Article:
Earl Hamner Jr. Was Right, You Can’t Get There From Here
By Richard Mabey Jr.
You Can’t Get There From Here is the title of a novel, which was written by the great author Earl Hamner Jr. It runs a similar theme to Thomas Wolfe’s novel, You Can’t Go Home Again.
At 61, I’ve begun to feel that pain, that ache, that you simply can’t get there from here. For me, the place that I feel that I can’t get there from here, is a feeling of growing up in small town America in the 1950’s and 1960’s. That sense of the old bakery, the sweet shop, the hardware store, the little barber shop, and of course the old Rexall drug store. Of going to Sunday School and church on Sunday mornings. Of going to the sweet shop, after church with Dad, and buying four or five Sunday papers; each filled with great comics.
The old neighborhood, the bike races, the go-karts, the tree forts and of course, the old clubhouse. There were the acres and acres of wooded land that stretched out for a couple of miles, behind the old farmhouses on Main Street. There was the joy of climbing famous Hook Mountain. The wonder and charm of canoeing the old Passaic River. There was that majestic feeling of climbing atop an incredibly tall old maple tree and looking out as far as your eye could see.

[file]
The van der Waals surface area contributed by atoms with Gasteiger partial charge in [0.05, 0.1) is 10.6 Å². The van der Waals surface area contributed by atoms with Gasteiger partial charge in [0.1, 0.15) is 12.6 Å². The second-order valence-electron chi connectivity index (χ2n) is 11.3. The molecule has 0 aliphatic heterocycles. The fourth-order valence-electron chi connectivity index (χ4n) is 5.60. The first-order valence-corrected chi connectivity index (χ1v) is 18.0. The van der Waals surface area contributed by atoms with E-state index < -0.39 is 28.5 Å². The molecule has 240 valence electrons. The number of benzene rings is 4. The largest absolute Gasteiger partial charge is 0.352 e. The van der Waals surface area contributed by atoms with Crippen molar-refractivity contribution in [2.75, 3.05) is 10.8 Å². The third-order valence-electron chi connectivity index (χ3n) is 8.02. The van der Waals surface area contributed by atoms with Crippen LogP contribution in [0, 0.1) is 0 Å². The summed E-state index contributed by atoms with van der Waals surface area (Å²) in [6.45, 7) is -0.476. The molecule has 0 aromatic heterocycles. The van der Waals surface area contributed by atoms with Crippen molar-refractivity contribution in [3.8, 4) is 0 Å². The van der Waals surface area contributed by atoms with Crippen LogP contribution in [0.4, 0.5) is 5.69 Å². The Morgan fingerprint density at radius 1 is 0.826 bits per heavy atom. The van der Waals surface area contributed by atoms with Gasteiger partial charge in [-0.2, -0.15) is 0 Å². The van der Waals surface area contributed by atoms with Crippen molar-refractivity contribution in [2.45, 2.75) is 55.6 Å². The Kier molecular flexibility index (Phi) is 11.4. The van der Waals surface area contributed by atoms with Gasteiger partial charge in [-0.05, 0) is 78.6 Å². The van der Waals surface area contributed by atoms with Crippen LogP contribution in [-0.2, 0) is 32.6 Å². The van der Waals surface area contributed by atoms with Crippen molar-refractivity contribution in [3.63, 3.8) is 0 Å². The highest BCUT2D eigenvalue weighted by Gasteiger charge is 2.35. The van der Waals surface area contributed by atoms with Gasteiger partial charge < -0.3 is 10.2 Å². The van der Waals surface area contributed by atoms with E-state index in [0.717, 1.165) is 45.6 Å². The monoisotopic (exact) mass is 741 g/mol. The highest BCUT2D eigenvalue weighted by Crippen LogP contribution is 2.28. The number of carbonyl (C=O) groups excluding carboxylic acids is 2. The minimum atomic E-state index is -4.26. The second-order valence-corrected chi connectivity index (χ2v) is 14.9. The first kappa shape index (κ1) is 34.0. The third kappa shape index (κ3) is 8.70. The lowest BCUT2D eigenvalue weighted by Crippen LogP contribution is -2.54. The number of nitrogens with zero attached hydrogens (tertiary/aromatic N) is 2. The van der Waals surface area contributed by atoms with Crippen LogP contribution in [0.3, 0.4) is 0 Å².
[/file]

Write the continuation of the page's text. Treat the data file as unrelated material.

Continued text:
There were the old trucks that drove by Route 202. I would be with my old friends, we would jester the signal of blowing an air horn and the truck driver would blow his horn at us. Then, there was the magic of walking the train tracks on a summer’s afternoon. The splendor and free feeling of walking among the apple trees of the old apple orchard, grabbing an apple from a tree and sitting in the shade, from the sweltering sun, and talking with your buddies.
There is the memory of the old Morris Canal. Walking along the trail beside it. Imagining what it was like during the days when my Grandpa was my age and the old canal boats streamed along the muddy, murky waters of that dear old canal. The neighing of the mules, the musical note of the canal boat captain’s conch, the joyous clamor of the children aboard the canal boat.
There is the memory of the old canvas tent in the backyard. Sleeping out on a Friday night, in the middle of the summer. The comic books strewn around the sleeping bags. The old gang talking and laughing in the mist of the night, with flashlight batteries beginning to fade. The eeriness of the quiet of the night, broken only by the chirping of crickets and the lonely call of the whippoorwill.
There was that feeling of being free from the classroom, riding our bicycles to the gas station, on a summer’s day in July. The ding of the air pump. Air was free then. The old men, veterans of the First World War, sitting on the bench just outside the gas station. A car would roll in for gas. The attendant would ask the driver if he wanted his oil checked. The gas station attendant would happily clean the windshield.
The ghosts of childhood call me back. Gently, softly, I hear their voices. It is the voices of the old buddies, the sweet melodic voice of the girl who lived across the street, the reminiscing voice of the beloved grandfather, the squeaking sound of the rolling pin of my mom and grandma making apple pies, and the stern but loving voice of a strong father. Gone. Gone so far away now.
Sadly, Earl Hamner Jr. was right. You can’t get there from here.
Peace and harmony,